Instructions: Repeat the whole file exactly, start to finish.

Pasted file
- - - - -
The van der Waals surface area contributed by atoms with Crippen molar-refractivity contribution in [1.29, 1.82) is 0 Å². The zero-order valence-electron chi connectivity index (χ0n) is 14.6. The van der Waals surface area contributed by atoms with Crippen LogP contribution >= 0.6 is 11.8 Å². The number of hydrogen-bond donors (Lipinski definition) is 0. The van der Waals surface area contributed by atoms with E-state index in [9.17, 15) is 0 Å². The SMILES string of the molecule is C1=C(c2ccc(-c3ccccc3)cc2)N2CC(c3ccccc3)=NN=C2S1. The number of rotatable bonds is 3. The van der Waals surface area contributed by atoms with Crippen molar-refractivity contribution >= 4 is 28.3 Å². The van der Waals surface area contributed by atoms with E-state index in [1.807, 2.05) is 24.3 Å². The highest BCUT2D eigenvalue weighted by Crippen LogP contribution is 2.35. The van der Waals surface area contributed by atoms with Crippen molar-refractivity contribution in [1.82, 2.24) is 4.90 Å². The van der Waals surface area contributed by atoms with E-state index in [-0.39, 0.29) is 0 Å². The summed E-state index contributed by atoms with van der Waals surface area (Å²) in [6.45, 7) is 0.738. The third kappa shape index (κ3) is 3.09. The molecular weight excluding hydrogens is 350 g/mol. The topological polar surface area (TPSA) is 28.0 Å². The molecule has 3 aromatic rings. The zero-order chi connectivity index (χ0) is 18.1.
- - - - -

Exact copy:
The van der Waals surface area contributed by atoms with Crippen molar-refractivity contribution in [1.29, 1.82) is 0 Å². The zero-order valence-electron chi connectivity index (χ0n) is 14.6. The van der Waals surface area contributed by atoms with Crippen LogP contribution >= 0.6 is 11.8 Å². The number of hydrogen-bond donors (Lipinski definition) is 0. The van der Waals surface area contributed by atoms with E-state index in [9.17, 15) is 0 Å². The SMILES string of the molecule is C1=C(c2ccc(-c3ccccc3)cc2)N2CC(c3ccccc3)=NN=C2S1. The number of rotatable bonds is 3. The van der Waals surface area contributed by atoms with Crippen molar-refractivity contribution >= 4 is 28.3 Å². The van der Waals surface area contributed by atoms with E-state index in [1.807, 2.05) is 24.3 Å². The highest BCUT2D eigenvalue weighted by Crippen LogP contribution is 2.35. The van der Waals surface area contributed by atoms with Crippen molar-refractivity contribution in [1.82, 2.24) is 4.90 Å². The van der Waals surface area contributed by atoms with E-state index in [-0.39, 0.29) is 0 Å². The summed E-state index contributed by atoms with van der Waals surface area (Å²) in [6.45, 7) is 0.738. The third kappa shape index (κ3) is 3.09. The molecular weight excluding hydrogens is 350 g/mol. The topological polar surface area (TPSA) is 28.0 Å². The molecule has 3 aromatic rings. The zero-order chi connectivity index (χ0) is 18.1.